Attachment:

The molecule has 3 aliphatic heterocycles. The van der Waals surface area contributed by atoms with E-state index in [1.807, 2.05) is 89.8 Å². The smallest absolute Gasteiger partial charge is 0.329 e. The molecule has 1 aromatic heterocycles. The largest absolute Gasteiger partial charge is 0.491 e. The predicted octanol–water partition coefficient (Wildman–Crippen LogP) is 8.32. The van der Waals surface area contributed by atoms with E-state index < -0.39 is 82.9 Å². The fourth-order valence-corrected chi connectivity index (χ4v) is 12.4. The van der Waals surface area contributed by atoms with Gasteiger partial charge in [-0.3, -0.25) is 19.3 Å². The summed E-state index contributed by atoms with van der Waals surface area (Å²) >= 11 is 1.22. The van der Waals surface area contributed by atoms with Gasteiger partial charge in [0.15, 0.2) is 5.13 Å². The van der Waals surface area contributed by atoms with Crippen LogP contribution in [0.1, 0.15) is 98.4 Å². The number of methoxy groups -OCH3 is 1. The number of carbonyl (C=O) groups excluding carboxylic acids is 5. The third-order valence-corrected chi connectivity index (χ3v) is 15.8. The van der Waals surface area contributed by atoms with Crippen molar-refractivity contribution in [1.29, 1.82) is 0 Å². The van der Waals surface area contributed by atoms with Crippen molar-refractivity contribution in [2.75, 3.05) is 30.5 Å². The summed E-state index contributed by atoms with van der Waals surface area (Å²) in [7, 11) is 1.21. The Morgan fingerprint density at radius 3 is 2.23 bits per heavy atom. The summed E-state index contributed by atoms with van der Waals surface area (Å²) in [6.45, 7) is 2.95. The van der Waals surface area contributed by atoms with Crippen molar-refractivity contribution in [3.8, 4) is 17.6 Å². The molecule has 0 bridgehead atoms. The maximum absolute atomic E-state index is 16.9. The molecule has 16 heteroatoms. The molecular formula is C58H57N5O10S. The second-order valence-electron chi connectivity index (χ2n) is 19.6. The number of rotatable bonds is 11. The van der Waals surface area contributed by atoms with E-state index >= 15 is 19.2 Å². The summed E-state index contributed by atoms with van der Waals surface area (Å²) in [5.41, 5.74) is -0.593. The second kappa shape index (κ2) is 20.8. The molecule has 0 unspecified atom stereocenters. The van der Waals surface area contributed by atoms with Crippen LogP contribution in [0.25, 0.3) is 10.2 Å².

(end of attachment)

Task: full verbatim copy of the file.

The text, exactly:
The molecule has 3 aliphatic heterocycles. The van der Waals surface area contributed by atoms with E-state index in [1.807, 2.05) is 89.8 Å². The smallest absolute Gasteiger partial charge is 0.329 e. The molecule has 1 aromatic heterocycles. The largest absolute Gasteiger partial charge is 0.491 e. The predicted octanol–water partition coefficient (Wildman–Crippen LogP) is 8.32. The van der Waals surface area contributed by atoms with E-state index < -0.39 is 82.9 Å². The fourth-order valence-corrected chi connectivity index (χ4v) is 12.4. The van der Waals surface area contributed by atoms with Gasteiger partial charge in [-0.3, -0.25) is 19.3 Å². The summed E-state index contributed by atoms with van der Waals surface area (Å²) >= 11 is 1.22. The van der Waals surface area contributed by atoms with Gasteiger partial charge in [0.15, 0.2) is 5.13 Å². The van der Waals surface area contributed by atoms with Crippen LogP contribution in [0.1, 0.15) is 98.4 Å². The number of methoxy groups -OCH3 is 1. The number of carbonyl (C=O) groups excluding carboxylic acids is 5. The third-order valence-corrected chi connectivity index (χ3v) is 15.8. The van der Waals surface area contributed by atoms with Crippen molar-refractivity contribution in [1.29, 1.82) is 0 Å². The van der Waals surface area contributed by atoms with Crippen molar-refractivity contribution in [2.75, 3.05) is 30.5 Å². The summed E-state index contributed by atoms with van der Waals surface area (Å²) in [7, 11) is 1.21. The Morgan fingerprint density at radius 3 is 2.23 bits per heavy atom. The summed E-state index contributed by atoms with van der Waals surface area (Å²) in [6.45, 7) is 2.95. The van der Waals surface area contributed by atoms with Crippen molar-refractivity contribution in [3.8, 4) is 17.6 Å². The molecule has 0 bridgehead atoms. The maximum absolute atomic E-state index is 16.9. The molecule has 16 heteroatoms. The molecular formula is C58H57N5O10S. The second-order valence-electron chi connectivity index (χ2n) is 19.6. The number of rotatable bonds is 11. The van der Waals surface area contributed by atoms with E-state index >= 15 is 19.2 Å². The summed E-state index contributed by atoms with van der Waals surface area (Å²) in [5.41, 5.74) is -0.593. The second kappa shape index (κ2) is 20.8. The molecule has 0 unspecified atom stereocenters. The van der Waals surface area contributed by atoms with Crippen LogP contribution in [0.25, 0.3) is 10.2 Å².